Such a conclusion has come from analyzing the mode by which a queue is formed and the service is provided. Cooper (2000) states that the analysis is based on building a mathematical model representing the process of arrival of passengers who join the queue, the rules by which they are allowed into service, and the time it takes to serve the passengers. Queueing theory embodies the full gamut of such models covering all perceivable systems which incorporate characteristics of a queue. We identify the unit demanding service, whether it is human or otherwise, as customer (Hirayama, Hong, & Krunz, 2004).

The unit providing service is known as the server. This terminology of customers and servers is used in a generic sense regardless of the nature of the physical context. Hirayama, Hong, & Krunz (2004) provide some examples: * In communication systems, voice or data traffic queue up for lines for transmission. A simple example is the telephone exchange. * In a manufacturing system with several work stations, units completing work in one station wait for access to the next. * Vehicles requiring service wait for their turn in a garage. * Patients arrive at a doctor’s clinic for treatment.

Numerous examples of this type are of everyday occurrence. While analyzing them we can identify some basic elements of the systems (Hirayama, Hong, & Krunz, 2004). The Input process, service mechanism, system capacity, and queue discipline. Hirayama, Hong, & Krunz, (2004) state that during the input process, if the occurrence of arrivals and the offer of service are strictly according to schedule, a queue can be avoided. But in practice this does not happen. In most cases the arrivals are the product of external factors (Cooper, 2000).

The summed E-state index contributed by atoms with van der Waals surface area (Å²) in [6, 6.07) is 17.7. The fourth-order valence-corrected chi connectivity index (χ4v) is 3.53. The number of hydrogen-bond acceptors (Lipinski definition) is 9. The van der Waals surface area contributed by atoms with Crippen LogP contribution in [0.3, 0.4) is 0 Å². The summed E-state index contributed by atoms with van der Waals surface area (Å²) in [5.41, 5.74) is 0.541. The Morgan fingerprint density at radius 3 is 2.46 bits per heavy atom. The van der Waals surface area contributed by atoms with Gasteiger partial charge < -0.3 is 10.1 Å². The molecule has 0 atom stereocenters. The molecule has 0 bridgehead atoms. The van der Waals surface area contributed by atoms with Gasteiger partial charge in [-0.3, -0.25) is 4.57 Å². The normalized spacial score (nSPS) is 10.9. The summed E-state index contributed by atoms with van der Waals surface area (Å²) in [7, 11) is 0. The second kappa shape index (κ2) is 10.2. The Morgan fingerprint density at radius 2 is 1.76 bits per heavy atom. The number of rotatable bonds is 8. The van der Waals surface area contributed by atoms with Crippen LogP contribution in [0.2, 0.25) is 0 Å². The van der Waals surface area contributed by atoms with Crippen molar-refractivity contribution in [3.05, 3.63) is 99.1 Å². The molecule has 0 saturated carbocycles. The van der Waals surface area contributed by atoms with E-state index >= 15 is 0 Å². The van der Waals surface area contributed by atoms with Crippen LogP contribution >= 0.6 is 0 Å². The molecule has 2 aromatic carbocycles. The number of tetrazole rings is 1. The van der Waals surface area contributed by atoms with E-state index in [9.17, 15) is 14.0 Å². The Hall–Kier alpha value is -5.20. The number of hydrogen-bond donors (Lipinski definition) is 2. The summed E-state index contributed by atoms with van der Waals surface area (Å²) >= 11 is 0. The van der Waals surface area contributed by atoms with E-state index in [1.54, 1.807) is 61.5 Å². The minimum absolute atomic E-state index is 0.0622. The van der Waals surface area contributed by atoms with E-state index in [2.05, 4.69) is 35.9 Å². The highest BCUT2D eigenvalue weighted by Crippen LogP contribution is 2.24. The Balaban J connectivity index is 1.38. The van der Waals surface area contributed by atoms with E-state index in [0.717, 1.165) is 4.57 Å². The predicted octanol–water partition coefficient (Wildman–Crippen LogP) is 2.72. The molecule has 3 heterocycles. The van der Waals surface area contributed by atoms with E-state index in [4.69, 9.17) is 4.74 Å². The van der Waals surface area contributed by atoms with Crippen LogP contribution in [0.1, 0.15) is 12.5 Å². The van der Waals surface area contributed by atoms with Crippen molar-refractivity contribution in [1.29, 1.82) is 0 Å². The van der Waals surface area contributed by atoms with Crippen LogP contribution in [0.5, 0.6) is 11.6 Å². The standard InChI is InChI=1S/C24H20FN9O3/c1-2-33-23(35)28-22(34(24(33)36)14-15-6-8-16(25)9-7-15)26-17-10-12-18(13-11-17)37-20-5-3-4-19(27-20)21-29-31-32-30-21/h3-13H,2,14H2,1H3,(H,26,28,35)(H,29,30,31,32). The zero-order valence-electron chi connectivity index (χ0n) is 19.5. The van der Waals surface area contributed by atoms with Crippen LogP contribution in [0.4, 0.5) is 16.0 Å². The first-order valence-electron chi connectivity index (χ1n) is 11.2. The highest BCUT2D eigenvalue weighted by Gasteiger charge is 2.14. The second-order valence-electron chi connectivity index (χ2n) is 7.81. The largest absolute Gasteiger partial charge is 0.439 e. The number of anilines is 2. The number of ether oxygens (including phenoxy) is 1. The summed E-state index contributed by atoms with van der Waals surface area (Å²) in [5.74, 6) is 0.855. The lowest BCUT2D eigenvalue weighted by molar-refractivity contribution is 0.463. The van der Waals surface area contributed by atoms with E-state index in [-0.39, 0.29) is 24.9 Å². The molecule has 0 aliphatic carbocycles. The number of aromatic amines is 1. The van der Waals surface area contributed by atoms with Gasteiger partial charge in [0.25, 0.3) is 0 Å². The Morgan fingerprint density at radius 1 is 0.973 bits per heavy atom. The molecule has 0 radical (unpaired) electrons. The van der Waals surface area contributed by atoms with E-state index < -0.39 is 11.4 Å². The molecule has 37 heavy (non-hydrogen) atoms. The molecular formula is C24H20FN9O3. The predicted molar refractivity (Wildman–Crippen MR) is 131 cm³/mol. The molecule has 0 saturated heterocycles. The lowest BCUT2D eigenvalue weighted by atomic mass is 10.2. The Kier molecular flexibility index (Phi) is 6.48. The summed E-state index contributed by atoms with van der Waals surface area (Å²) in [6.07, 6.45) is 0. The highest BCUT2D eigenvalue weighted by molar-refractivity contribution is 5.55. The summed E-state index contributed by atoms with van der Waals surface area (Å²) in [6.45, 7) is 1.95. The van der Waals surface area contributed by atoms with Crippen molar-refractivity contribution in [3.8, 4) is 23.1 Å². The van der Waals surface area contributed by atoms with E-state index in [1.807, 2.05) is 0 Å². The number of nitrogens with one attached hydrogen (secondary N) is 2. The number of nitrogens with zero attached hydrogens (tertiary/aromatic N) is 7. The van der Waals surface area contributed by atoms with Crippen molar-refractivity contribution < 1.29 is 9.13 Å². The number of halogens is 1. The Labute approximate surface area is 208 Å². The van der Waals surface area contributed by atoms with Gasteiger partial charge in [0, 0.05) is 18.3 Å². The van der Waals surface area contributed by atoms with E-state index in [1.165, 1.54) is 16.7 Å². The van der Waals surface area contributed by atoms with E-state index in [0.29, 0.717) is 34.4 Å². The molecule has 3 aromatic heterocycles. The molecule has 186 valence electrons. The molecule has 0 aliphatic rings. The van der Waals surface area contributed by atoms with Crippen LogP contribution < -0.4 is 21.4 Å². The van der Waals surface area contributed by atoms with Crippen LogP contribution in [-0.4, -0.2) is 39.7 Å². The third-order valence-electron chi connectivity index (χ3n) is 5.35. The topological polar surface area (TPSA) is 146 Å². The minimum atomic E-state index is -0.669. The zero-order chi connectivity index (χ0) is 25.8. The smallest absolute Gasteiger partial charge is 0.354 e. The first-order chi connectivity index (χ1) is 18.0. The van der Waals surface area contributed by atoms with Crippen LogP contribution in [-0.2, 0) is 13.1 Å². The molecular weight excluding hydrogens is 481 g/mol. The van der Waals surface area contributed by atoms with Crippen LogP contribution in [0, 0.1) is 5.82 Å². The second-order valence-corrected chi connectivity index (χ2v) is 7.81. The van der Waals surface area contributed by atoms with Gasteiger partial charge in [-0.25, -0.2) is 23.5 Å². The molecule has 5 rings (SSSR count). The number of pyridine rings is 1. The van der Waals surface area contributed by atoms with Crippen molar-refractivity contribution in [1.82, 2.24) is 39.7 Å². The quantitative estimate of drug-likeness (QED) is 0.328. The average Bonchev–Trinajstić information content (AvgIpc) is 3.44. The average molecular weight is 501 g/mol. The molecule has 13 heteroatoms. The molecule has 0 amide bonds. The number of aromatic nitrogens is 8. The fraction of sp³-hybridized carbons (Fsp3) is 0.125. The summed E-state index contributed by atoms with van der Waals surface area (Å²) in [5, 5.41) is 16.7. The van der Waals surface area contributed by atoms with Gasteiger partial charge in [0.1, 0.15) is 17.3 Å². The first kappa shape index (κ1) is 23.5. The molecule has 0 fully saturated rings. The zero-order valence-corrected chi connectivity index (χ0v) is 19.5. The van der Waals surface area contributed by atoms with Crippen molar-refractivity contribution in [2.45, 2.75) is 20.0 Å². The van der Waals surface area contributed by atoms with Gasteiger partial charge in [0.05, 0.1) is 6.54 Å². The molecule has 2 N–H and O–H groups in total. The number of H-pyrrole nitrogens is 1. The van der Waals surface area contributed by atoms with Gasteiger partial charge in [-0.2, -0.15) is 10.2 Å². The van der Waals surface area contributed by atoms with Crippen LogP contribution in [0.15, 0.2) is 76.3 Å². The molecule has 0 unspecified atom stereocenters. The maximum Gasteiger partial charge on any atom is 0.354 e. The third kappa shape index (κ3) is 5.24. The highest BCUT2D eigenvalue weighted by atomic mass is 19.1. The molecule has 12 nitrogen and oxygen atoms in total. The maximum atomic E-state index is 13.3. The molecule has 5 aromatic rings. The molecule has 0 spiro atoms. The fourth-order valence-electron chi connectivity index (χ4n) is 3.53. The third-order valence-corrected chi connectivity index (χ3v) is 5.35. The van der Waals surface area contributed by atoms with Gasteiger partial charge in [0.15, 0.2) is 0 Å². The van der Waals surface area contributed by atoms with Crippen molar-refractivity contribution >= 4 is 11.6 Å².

Therefore, the best one can do is to describe the input process in terms of random variables which can represent either the number arriving during a time interval or the time interval between successive arrivals (Reilly, Ralston, & Hemmendinger, 2000). If customers arrive in groups, their size can be a random variable as well. The uncertainties involved in the service mechanism are the number of servers, the number of customers getting served at any time, and the duration and mode of service (Hirayama, Hong, & Krunz, 2004).

Networks of queues consist of more than one servers arranged in series and/or parallel. Random variables are used to represent service times, and the number of servers, when appropriate. If service is provided for customers in groups, their size can also be a random variable. System capacity represents how many customers can wait at a time in a queueing system and is a significant factor for consideration (Hirayama, Hong, & Krunz, 2004).

If the waiting room is large, one can assume that for all practical purposes, it is infinite. But our everyday experience with the telephone systems tells us that the size of the buffer that accommodates our call while waiting to get a free line is important as well (Cooper, 2004). All other factors regarding the rules of conduct of the queue can be pooled under queue discipline (Hirayama, Hong, & Krunz, 2004). One of these is the rule followed by the server in accepting customers for service.

Cooper (2004) states that rules such as “first-come, first-served” (FCFS), “last-come, first-served” (LCFS), and “random selection for service” (RS) are self-explanatory and are methods of directing queues. In many situations customers in some classes get priority in service over others. There are many other queue disciplines which have been introduced for the efficient operation of computers and communication systems. Also, there are other factors of customer behavior such as balking, reneging, and jockeying that require consideration as well (Reilly, Ralston, & Hemmendinger, 2000).